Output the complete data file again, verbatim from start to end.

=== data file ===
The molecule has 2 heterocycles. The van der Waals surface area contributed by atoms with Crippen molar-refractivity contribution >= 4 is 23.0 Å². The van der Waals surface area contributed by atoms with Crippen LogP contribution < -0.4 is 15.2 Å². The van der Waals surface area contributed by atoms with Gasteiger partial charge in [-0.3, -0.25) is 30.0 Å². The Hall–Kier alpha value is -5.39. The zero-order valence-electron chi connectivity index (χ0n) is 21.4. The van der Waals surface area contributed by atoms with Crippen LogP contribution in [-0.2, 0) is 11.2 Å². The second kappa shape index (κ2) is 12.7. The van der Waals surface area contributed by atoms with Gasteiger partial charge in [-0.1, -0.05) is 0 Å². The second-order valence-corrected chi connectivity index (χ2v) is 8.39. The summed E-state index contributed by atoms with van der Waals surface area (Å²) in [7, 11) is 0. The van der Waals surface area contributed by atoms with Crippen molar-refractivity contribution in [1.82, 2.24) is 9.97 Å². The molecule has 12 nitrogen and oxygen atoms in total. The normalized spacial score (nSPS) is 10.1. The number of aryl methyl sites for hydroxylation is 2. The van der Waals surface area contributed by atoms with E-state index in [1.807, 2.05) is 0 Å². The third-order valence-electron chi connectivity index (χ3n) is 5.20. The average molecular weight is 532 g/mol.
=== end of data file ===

The molecule has 2 heterocycles. The van der Waals surface area contributed by atoms with Crippen molar-refractivity contribution >= 4 is 23.0 Å². The van der Waals surface area contributed by atoms with Crippen LogP contribution < -0.4 is 15.2 Å². The van der Waals surface area contributed by atoms with Gasteiger partial charge in [-0.3, -0.25) is 30.0 Å². The Hall–Kier alpha value is -5.39. The zero-order valence-electron chi connectivity index (χ0n) is 21.4. The van der Waals surface area contributed by atoms with Crippen LogP contribution in [-0.2, 0) is 11.2 Å². The second kappa shape index (κ2) is 12.7. The van der Waals surface area contributed by atoms with Gasteiger partial charge in [-0.1, -0.05) is 0 Å². The second-order valence-corrected chi connectivity index (χ2v) is 8.39. The summed E-state index contributed by atoms with van der Waals surface area (Å²) in [7, 11) is 0. The van der Waals surface area contributed by atoms with Crippen molar-refractivity contribution in [1.82, 2.24) is 9.97 Å². The molecule has 12 nitrogen and oxygen atoms in total. The normalized spacial score (nSPS) is 10.1. The number of aryl methyl sites for hydroxylation is 2. The van der Waals surface area contributed by atoms with E-state index in [1.807, 2.05) is 0 Å². The third-order valence-electron chi connectivity index (χ3n) is 5.20. The average molecular weight is 532 g/mol.